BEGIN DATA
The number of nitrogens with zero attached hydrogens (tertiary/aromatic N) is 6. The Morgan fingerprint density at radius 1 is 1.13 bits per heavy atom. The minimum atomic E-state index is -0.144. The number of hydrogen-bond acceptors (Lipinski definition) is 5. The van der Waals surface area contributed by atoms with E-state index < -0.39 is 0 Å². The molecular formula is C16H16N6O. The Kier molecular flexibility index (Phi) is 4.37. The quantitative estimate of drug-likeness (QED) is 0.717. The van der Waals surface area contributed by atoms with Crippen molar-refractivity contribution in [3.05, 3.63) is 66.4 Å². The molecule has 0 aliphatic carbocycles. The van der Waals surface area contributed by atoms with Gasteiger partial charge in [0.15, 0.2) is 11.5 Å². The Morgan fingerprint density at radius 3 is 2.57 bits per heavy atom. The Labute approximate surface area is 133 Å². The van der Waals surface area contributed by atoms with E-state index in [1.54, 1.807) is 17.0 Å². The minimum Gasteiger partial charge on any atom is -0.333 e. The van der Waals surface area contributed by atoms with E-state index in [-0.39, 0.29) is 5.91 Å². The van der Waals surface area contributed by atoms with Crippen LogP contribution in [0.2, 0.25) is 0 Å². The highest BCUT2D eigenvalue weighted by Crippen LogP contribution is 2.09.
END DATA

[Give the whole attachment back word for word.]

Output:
The number of nitrogens with zero attached hydrogens (tertiary/aromatic N) is 6. The Morgan fingerprint density at radius 1 is 1.13 bits per heavy atom. The minimum atomic E-state index is -0.144. The number of hydrogen-bond acceptors (Lipinski definition) is 5. The van der Waals surface area contributed by atoms with E-state index < -0.39 is 0 Å². The molecular formula is C16H16N6O. The Kier molecular flexibility index (Phi) is 4.37. The quantitative estimate of drug-likeness (QED) is 0.717. The van der Waals surface area contributed by atoms with Crippen molar-refractivity contribution in [3.05, 3.63) is 66.4 Å². The molecule has 0 aliphatic carbocycles. The van der Waals surface area contributed by atoms with Gasteiger partial charge in [0.15, 0.2) is 11.5 Å². The Morgan fingerprint density at radius 3 is 2.57 bits per heavy atom. The Labute approximate surface area is 133 Å². The van der Waals surface area contributed by atoms with E-state index in [1.54, 1.807) is 17.0 Å². The minimum Gasteiger partial charge on any atom is -0.333 e. The van der Waals surface area contributed by atoms with E-state index in [-0.39, 0.29) is 5.91 Å². The van der Waals surface area contributed by atoms with Crippen LogP contribution in [0.2, 0.25) is 0 Å². The highest BCUT2D eigenvalue weighted by Crippen LogP contribution is 2.09.